Shareholder vs. Stakeholder: in what they are different and why it is important to not confuse them

shareholder vs stakeholder differences

In a company there are shareholders and stakeholders. Both have invested something, however, they are separate entities.

Although they have similar names, their investment and role in an organization is fairly different and it is critical to not confuse them.

Shareholders are always also stakeholders in a company, although stakeholders are not always necessarily shareholders.

A shareholder owns a share in a public company, while a stakeholder shares an interest in the performance of an organization for reasons beyond the performance or value of the shares.

This means that both parties share a common interest: the organization must be successful in the long term.

The shareholder is an individual who has invested money in the organization by purchasing shares in the company itself. The reach of the stakeholder is wider. Stakeholders represent, in a nutshell, the entire micro-environment of the company and not just the shareholders.

While the shareholder owns a share of the organization and thus pays the price for it, and is therefore partly owner of the company, the stakeholders are not the owners of the company, rather they are the parties who take care of the company.

We take a look at all the key and specific differences between stakeholders and shareholders in this article.

Definition of shareholder

All companies raise their own capital from the market by issuing shares to the public.

The shareholder is therefore the person who buys these shares of the company from the primary or secondary market, thereby obtaining part of the legal ownership in the capital of the company.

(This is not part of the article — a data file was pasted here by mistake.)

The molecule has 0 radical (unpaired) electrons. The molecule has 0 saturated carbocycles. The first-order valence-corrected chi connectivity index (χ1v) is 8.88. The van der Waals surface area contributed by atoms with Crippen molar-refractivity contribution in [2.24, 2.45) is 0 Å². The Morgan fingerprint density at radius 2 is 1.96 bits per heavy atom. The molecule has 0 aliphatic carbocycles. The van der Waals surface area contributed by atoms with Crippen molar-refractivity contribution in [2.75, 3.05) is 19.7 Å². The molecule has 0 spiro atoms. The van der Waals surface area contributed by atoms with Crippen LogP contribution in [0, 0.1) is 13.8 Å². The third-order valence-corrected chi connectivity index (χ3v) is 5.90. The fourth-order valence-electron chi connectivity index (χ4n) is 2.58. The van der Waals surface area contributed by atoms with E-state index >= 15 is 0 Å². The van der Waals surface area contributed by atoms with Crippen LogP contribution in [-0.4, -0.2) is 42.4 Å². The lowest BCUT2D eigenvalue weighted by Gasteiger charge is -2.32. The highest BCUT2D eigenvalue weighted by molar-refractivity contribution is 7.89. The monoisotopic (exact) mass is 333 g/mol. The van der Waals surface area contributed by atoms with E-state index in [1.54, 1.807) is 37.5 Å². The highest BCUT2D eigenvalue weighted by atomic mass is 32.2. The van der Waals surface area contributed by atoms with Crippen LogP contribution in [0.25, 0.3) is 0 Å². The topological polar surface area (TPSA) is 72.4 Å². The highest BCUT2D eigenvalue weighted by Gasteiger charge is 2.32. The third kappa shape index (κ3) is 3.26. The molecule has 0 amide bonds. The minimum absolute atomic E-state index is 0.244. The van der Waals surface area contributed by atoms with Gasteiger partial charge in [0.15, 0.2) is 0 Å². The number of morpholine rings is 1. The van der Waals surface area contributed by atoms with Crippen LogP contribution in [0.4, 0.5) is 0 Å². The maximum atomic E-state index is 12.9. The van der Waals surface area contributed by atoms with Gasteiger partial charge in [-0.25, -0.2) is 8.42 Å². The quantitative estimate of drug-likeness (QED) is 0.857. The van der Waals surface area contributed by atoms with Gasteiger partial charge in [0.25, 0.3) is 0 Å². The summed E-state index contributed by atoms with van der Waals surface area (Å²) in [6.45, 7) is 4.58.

A share certificate is issued to each individual shareholder for the number of shares he holds.

The simple subscription of shares does not constitute ownership of the shares. One only becomes the owner when the shares are actually allotted.

A shareholder is therefore any party – a physical person, a company or an institution – that owns at least one share in an organization. So, the shareholder owns a financial interest in its profitability.

If the company’s share price increases, the value for shareholders also increases, while if the company has a poor return and the price of its shares decreases, the value for shareholders decreases. It is clear that this trend is not trivial for a shareholder.

Definition of stakeholder

Stakeholders are the parties involved in helping the organization to exist. Without the stakeholders, the organization cannot survive for long.

According to the traditional governance model, the management of the company is only accountable to shareholders. Nowadays, this scenario has completely changed and is no longer believable.

Many organizations, in fact, believe that, in addition to shareholders, there are many other components in the corporate environment and that management is also their responsibility.